Monday, June 24, 2013
Rolling into work this morning, NPR reported on a radical change in organ donation policies which could profoundly change how palliative care is perceived and how families and health care professionals make those very challenging decisions at the end of life. At the heart of the effort is an attempt to increase the number of organ donors of course but the ethical question is in how to achieve that noble goal. Among the changes under consideration is the ability for hospitals and organ procurement organizations (OPOs) to make their own policies on how to approach families and patients about organ donation instead of following national guidelines.
I've have worked with OPOs in the hospital setting and have had overall some very good professional and ethical experiences. But allowing too much individual variation could lead to abuses of the system which would negatively impact patients and families. Why wouldn't their be best practices from which all the sites could rely on? To go from national standards to individual policies that could be unduly influenced seems to be a regression of ethics.
There must always be a clear line between the clinical team treating the patient and the team with the skills and ability to harvest organs from a deceased patient. That has been a long held standard of transplant ethics and is reinforced in the story by a bio-ethicist, Dr. Stuart Youngner. In the audio version of the story (not the print version) Dr. Youngner also mention that in one hospital he works with the organ transplant team tries "to be introduced to families early, not as organ procurement organizations but as end-of-life care specialists."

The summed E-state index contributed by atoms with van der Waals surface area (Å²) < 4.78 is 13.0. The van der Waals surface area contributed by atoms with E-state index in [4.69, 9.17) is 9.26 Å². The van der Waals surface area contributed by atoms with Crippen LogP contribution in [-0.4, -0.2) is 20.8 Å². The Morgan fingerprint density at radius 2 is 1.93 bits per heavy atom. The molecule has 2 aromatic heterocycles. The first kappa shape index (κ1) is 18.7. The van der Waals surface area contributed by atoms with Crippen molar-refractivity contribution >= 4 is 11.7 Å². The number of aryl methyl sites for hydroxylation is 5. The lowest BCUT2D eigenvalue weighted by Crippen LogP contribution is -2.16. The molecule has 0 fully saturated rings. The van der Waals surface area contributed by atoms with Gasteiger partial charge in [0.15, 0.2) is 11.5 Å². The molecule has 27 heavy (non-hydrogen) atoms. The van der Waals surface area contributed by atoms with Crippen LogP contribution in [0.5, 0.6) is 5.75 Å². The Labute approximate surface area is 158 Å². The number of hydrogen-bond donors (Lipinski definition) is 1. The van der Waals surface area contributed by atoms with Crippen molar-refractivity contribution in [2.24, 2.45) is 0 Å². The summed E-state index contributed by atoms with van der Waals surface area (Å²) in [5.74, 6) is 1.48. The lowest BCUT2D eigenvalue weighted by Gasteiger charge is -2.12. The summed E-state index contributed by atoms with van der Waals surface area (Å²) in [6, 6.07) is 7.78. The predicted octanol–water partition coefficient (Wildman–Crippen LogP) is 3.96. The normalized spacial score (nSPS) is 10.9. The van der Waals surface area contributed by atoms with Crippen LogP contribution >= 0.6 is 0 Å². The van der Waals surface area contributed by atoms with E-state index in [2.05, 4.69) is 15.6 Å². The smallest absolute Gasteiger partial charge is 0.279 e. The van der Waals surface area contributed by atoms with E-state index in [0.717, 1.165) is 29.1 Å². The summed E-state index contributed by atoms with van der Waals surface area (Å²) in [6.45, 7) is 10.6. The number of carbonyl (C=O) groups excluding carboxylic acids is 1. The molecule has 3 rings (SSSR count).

Hello! Alarm bells?! Palliative care teams need to be very aware of this potential and need to talk to OPOs and their transplant teams about this potential blurring. We need to have cooperation and discussion to make sure we are collaborating but again a firewall is needed to protect the patients currently under our care. I think there are several ways hospice and palliative care can work with OPOs. National Healthcare Decisions Day and advance directives for starters? Interestingly I could not find anything more than this NPR story about the UNOS meeting today and tomorrow. There is an open session and I for one would be very interested in the outcomes.
If you have experiences as a palliative care professional (hospice or hospital) with OPOs, please share them in the comments below.
After listening to the article I also have two tips for any journalists covering stories like this:
1. Avoid phrases like 'increasingly popular' when describing organ transplant methods. This isn't a homecoming contest.
2. Do not say 'discontinue care.' Care is never stopped. We always keep caring. Technology and treatments can be stopped, but never caring.